Continue Reading

Sports TV News

NBA Draft To Get Simulcast From ESPN & ABC

“This follows the simulcast model ESPN and ABC have employed for several years with the NFL Draft.”

Published

on

ESPN is set for the 2022 NBA Draft coming up on June 23 at 8 p.m. from the Barclays Center in Brooklyn. The network announced Wednesday the crews that will handle coverage on both ESPN and ABC.

ABC will broadcast the first round in primetime. Kevin Negandhi will host and will be joined by Stephen A. Smith, Chiney Ogwumike and Jalen Rose. Monica McNutt will be reporting and interviewing draftees.

This follows the simulcast model ESPN and ABC have employed for several years with the NFL Draft.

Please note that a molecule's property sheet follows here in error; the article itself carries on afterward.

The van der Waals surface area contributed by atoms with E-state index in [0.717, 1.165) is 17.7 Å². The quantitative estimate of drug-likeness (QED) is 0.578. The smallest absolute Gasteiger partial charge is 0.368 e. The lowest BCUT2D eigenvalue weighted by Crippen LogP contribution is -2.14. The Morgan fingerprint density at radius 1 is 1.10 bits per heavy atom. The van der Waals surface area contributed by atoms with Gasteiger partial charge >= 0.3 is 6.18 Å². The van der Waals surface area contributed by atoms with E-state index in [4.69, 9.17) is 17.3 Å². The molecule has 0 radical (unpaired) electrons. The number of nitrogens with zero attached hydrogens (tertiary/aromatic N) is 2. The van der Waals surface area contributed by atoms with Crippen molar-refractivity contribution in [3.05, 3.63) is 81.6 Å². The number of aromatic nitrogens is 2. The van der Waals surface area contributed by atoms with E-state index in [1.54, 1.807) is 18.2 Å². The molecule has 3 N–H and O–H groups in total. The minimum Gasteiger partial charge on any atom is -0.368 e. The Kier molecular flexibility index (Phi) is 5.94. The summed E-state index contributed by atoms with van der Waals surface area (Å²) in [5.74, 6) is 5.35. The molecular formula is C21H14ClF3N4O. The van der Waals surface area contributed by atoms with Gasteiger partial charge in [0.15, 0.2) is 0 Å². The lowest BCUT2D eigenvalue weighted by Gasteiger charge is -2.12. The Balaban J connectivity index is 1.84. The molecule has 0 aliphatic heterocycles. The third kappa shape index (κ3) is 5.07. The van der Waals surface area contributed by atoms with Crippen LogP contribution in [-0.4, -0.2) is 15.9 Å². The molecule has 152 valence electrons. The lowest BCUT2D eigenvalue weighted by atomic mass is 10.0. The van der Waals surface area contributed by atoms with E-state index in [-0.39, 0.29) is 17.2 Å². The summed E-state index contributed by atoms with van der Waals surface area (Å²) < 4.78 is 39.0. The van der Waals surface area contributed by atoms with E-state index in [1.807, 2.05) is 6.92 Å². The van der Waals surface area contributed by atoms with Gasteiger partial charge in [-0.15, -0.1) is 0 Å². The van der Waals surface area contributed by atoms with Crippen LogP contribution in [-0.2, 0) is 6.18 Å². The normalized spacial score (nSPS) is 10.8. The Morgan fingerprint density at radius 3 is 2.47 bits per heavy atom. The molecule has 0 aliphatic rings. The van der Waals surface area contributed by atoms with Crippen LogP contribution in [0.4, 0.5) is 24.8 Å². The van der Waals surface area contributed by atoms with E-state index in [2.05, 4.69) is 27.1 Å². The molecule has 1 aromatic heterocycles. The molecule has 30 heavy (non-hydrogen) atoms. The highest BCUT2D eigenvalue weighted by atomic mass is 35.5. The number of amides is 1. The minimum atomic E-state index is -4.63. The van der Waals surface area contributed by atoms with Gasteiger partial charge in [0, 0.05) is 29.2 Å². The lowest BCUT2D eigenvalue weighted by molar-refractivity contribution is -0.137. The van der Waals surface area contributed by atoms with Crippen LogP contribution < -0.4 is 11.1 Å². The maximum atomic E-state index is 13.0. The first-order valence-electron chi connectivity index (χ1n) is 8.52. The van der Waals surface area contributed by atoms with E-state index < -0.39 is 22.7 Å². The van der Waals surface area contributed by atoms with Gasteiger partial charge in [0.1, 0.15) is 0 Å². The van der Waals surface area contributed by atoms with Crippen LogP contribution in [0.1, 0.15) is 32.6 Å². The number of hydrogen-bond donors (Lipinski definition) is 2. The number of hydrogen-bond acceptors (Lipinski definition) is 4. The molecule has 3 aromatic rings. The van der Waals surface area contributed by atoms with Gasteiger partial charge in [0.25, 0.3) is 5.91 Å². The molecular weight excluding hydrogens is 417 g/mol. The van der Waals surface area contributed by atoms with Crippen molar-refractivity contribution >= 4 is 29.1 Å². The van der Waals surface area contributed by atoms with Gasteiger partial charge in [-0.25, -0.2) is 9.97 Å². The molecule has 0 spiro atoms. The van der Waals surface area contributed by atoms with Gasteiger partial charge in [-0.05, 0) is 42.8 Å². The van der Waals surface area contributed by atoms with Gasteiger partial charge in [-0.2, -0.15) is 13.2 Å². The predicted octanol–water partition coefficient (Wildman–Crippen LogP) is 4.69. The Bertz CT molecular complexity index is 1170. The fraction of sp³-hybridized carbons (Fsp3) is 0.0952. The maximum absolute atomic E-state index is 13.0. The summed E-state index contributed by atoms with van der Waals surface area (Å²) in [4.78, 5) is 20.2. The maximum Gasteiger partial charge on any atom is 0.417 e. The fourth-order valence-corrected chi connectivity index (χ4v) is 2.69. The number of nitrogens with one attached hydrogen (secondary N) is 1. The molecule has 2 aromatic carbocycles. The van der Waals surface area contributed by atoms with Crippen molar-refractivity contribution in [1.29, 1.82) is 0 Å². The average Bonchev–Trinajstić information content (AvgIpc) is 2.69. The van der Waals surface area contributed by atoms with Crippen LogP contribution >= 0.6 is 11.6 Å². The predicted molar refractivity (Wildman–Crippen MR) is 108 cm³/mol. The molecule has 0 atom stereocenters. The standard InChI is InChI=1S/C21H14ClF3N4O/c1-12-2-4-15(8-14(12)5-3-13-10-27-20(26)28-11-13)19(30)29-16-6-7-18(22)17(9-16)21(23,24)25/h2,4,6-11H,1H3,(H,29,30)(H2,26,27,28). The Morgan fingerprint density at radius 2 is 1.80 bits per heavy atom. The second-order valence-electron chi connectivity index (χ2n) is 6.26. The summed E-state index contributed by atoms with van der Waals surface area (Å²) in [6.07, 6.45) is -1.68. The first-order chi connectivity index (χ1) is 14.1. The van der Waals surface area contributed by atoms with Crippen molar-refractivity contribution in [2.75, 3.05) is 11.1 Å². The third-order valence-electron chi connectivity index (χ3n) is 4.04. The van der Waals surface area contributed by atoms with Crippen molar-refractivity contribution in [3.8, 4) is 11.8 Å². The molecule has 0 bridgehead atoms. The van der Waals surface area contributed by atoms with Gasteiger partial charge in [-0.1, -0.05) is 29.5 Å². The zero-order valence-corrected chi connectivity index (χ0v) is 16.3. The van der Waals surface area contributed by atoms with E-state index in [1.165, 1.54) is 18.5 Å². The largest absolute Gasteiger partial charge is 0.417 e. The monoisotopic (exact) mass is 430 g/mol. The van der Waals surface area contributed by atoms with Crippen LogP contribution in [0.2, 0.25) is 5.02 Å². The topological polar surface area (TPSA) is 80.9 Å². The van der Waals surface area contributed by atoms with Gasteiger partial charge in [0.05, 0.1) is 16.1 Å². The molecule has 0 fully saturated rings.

Malika Andrews will host both rounds for ESPN. Jay Bilas, Kendrick Perkins and Adrian Wojnarowski will share the set. Analysts Bobby Marks and Mike Schmitz will contribute.

“We’re thrilled that Malika Andrews will host this year’s ESPN presentation as she brings her well-documented, widespread skillset to our main set,” said David Roberts, head of NBA and Studio Production for ESPN. “The event will showcase the scope and depth of our NBA and college basketball talent roster with accomplished journalists and high-profile personalities across ESPN, ABC and ESPN Radio.”

ESPN will air a pre-draft red carpet show hosted by Cassidy Hubbarth from 5-6 p.m. Perkins and Richard Jefferson will also make appearances.

Continue Reading
Advertisement
Advertisement

Trending

Copyright © 2021 Barrett Media.